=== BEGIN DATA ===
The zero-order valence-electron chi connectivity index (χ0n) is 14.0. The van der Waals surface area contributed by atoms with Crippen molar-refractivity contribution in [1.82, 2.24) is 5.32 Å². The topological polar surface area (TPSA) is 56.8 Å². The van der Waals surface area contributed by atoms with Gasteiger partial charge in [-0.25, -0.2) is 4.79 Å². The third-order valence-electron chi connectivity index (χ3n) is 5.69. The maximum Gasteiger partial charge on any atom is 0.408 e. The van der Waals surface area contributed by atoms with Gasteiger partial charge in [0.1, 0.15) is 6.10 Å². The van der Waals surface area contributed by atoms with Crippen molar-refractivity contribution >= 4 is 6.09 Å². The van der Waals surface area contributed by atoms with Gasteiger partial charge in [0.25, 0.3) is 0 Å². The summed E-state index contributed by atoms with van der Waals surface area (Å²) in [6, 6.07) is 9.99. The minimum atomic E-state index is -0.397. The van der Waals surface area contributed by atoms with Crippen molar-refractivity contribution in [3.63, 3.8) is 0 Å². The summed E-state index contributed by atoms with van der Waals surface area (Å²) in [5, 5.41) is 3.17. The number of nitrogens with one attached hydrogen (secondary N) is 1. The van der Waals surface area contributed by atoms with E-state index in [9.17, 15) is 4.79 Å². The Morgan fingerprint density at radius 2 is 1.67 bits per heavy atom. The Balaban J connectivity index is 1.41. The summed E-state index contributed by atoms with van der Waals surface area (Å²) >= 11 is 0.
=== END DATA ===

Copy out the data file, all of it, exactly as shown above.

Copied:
The zero-order valence-electron chi connectivity index (χ0n) is 14.0. The van der Waals surface area contributed by atoms with Crippen molar-refractivity contribution in [1.82, 2.24) is 5.32 Å². The topological polar surface area (TPSA) is 56.8 Å². The van der Waals surface area contributed by atoms with Gasteiger partial charge in [-0.25, -0.2) is 4.79 Å². The third-order valence-electron chi connectivity index (χ3n) is 5.69. The maximum Gasteiger partial charge on any atom is 0.408 e. The van der Waals surface area contributed by atoms with Gasteiger partial charge in [0.1, 0.15) is 6.10 Å². The van der Waals surface area contributed by atoms with Crippen molar-refractivity contribution >= 4 is 6.09 Å². The van der Waals surface area contributed by atoms with Gasteiger partial charge in [0.25, 0.3) is 0 Å². The summed E-state index contributed by atoms with van der Waals surface area (Å²) in [6, 6.07) is 9.99. The minimum atomic E-state index is -0.397. The van der Waals surface area contributed by atoms with Crippen molar-refractivity contribution in [3.63, 3.8) is 0 Å². The summed E-state index contributed by atoms with van der Waals surface area (Å²) in [5, 5.41) is 3.17. The number of nitrogens with one attached hydrogen (secondary N) is 1. The van der Waals surface area contributed by atoms with E-state index in [9.17, 15) is 4.79 Å². The Morgan fingerprint density at radius 2 is 1.67 bits per heavy atom. The Balaban J connectivity index is 1.41. The summed E-state index contributed by atoms with van der Waals surface area (Å²) >= 11 is 0.